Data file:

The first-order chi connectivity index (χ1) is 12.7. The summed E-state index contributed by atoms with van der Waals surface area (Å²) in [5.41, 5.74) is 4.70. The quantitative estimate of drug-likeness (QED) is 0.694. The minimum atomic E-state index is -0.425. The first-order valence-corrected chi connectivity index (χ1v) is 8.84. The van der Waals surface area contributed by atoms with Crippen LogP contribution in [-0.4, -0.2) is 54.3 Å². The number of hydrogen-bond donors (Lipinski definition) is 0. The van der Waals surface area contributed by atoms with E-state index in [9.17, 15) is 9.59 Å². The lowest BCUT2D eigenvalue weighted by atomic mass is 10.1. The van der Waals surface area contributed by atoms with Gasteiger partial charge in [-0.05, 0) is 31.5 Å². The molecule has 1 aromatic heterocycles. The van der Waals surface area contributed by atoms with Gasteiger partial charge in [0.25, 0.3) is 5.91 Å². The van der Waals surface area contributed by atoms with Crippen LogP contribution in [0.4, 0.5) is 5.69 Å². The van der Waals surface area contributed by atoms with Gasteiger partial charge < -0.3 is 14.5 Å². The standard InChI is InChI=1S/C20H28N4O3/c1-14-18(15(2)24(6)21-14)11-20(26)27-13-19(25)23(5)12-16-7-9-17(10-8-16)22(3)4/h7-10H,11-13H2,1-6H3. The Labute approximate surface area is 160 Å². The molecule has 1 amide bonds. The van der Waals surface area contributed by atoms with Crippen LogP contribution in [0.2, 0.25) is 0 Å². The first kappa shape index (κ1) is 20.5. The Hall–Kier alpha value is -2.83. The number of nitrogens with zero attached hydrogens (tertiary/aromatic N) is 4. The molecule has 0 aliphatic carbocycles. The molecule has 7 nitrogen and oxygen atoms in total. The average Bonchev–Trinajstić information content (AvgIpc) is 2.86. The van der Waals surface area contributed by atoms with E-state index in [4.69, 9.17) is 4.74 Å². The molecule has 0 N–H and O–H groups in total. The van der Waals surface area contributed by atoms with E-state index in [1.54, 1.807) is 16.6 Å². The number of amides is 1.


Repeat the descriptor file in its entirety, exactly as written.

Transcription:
The first-order chi connectivity index (χ1) is 12.7. The summed E-state index contributed by atoms with van der Waals surface area (Å²) in [5.41, 5.74) is 4.70. The quantitative estimate of drug-likeness (QED) is 0.694. The minimum atomic E-state index is -0.425. The first-order valence-corrected chi connectivity index (χ1v) is 8.84. The van der Waals surface area contributed by atoms with Crippen LogP contribution in [-0.4, -0.2) is 54.3 Å². The number of hydrogen-bond donors (Lipinski definition) is 0. The van der Waals surface area contributed by atoms with E-state index in [9.17, 15) is 9.59 Å². The lowest BCUT2D eigenvalue weighted by atomic mass is 10.1. The van der Waals surface area contributed by atoms with Gasteiger partial charge in [-0.05, 0) is 31.5 Å². The molecule has 1 aromatic heterocycles. The van der Waals surface area contributed by atoms with Gasteiger partial charge in [0.25, 0.3) is 5.91 Å². The van der Waals surface area contributed by atoms with Crippen LogP contribution in [0.4, 0.5) is 5.69 Å². The van der Waals surface area contributed by atoms with Gasteiger partial charge < -0.3 is 14.5 Å². The standard InChI is InChI=1S/C20H28N4O3/c1-14-18(15(2)24(6)21-14)11-20(26)27-13-19(25)23(5)12-16-7-9-17(10-8-16)22(3)4/h7-10H,11-13H2,1-6H3. The Labute approximate surface area is 160 Å². The molecule has 1 amide bonds. The van der Waals surface area contributed by atoms with Crippen LogP contribution in [0.2, 0.25) is 0 Å². The first kappa shape index (κ1) is 20.5. The Hall–Kier alpha value is -2.83. The number of nitrogens with zero attached hydrogens (tertiary/aromatic N) is 4. The molecule has 0 aliphatic carbocycles. The molecule has 7 nitrogen and oxygen atoms in total. The average Bonchev–Trinajstić information content (AvgIpc) is 2.86. The van der Waals surface area contributed by atoms with E-state index in [4.69, 9.17) is 4.74 Å². The molecule has 0 N–H and O–H groups in total. The van der Waals surface area contributed by atoms with E-state index in [1.54, 1.807) is 16.6 Å². The number of amides is 1.